Creating a Legacy of Landscape Restoration in Washington County – Guided Prairie Tour Near Withrow, Aug. 16

When Jyneen Thatcher decided to make a mid-life career change, she wasn’t quite sure where her new path would lead her. She enrolled in the landscape architecture program at the University of Minnesota, with an interest in natural resources restoration. “Most of the other students in the program were designing artistic features for urban landscapes,” she laughs. “Meanwhile, I was off looking at the woods and prairies.”

After she finished her degree, she experimented with different jobs, searching for the right fit. She worked as a garden designer, first for a small landscaping company and then for a large design firm, and spent time at the regional office of a federal agency as well. When she began volunteering at the Washington County Soil and Water Conservation District (now Washington Conservation District), she finally found her niche. Two years later, she joined the organization and began to expand existing programs to help local landowners restore habitat on their properties.

During her time at the Washington Conservation District, Jyneen Thatcher (left) oversaw wetland projects and helped landowners to restore natural habitat on their properties.

In her position, Thatcher sometimes met with landowners who were interested in converting old farm fields back to prairie. She herself owned six acres of land near the border of Hugo and May Twp., just north of Withrow Elementary, and she realized that her property was the ideal location for a demonstration restoration project.  “Back in 1999, there weren’t as many programs to assist landowners as there are today,” she explains. She and her husband Steve received a small grant through the Wildlife Habitat Incentive Program (WHIP) of the federal Natural Resource Conservation Service (NRCS) that paid for less than 10% of the project. “We received about $120 per acre, when the actual restoration cost is more like $1800 an acre.” She hired a local farmer to plow, spray, and disc-seed, but she planned and planted the prairie herself and has done controlled burns to manage the prairie on her own as well. Says Thatcher, “I wanted to do most of the work myself, so that I would have the experience to talk to other landowners about what to expect in their projects.”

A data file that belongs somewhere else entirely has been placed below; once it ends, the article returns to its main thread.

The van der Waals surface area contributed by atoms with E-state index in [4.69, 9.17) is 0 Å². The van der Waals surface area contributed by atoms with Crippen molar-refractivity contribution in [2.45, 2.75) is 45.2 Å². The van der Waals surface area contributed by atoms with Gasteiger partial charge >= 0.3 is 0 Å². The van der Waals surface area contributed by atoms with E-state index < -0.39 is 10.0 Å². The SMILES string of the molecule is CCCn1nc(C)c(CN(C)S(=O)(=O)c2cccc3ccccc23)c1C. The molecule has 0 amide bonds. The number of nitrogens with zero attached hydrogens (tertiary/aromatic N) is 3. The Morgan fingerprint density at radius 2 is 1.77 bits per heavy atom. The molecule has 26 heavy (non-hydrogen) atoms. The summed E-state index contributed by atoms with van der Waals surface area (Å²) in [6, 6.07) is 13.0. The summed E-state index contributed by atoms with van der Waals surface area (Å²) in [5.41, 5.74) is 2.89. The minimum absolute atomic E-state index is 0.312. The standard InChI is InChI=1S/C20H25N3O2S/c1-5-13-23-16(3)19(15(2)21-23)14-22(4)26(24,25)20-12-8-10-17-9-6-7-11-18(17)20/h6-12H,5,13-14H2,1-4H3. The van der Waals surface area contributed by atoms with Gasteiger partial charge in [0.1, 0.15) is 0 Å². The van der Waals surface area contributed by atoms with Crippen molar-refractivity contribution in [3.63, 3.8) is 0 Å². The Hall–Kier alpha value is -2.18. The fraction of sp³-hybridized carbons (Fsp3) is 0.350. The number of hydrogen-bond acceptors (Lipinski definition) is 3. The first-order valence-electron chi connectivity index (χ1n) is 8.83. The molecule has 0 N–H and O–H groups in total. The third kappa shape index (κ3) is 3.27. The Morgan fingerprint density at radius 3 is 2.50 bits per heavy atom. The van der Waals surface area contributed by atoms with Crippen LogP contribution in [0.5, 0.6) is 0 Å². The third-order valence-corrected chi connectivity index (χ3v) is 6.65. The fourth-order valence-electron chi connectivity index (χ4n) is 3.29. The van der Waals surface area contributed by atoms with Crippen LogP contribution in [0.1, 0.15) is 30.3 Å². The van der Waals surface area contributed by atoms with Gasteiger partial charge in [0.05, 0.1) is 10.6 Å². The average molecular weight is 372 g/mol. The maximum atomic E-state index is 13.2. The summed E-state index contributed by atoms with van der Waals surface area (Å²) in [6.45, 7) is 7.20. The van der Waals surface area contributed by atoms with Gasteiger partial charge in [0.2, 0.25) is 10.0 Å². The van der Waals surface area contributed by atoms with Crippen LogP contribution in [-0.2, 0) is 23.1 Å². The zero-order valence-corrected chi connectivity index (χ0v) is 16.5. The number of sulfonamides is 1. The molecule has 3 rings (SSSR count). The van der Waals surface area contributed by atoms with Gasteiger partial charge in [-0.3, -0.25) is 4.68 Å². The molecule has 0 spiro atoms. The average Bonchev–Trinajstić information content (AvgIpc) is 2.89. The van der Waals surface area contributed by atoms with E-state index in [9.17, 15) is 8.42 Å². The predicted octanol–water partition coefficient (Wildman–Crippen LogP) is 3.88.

Now, 17 years later, the Thatcher prairie is maturing nicely. It is dominated by grasses, with a few bursts of color, such as the compass plant that shoots up with the summer’s heat and blooming flowers over the septic system.  Over the years, Thatcher has used a combination of hand-pulling and herbicide to spot-treat spotted knapweed and reed canary grass that have invaded portions of the prairie, especially in the northeast corner where the land is wet. Prescribed burns have mostly kept the other weeds at bay.

Thatcher burns her prairie periodically to help spur new growth and control invasive weeds.

Jyneen Thatcher officially retired four years ago, though she remains active in conservation efforts around the east metro, including serving on the Citizens Advisory Committee for Brown’s Creek Watershed District. This summer, she and other members of the advisory committee are taking turns hosting a series of informal, outdoor education events in their yards so that local community members can see what prairies, woodlands, and shoreline plantings look like in real life. On Wednesday, August 16, Thatcher is inviting folks to join her for a guided tour of her prairie during which she will identify native and invasive plants and talk about what to expect during a restoration project. There are mowed trails through the tall grass to walk on and the Thatchers have “loaner” walking sticks available for people to use if needed. There will also be information available about watershed district cost-share grants and Conservation District assistance to restore prairies and woodlands, control erosion, and reduce runoff pollution.

Thatcher will host a guided prairie tour at her property on Aug. 16.

Says Thatcher, “It is so gratifying to see how people are appreciating wildflowers nowadays. They are good for pollinators and good for water quality.”

Visit the Thatcher prairie on Wednesday, Aug. 23 at 6:30pm – 12999 Keller Ave. N in Hugo (note that this event is rescheduled from Aug. 16 due to rain). RSVP at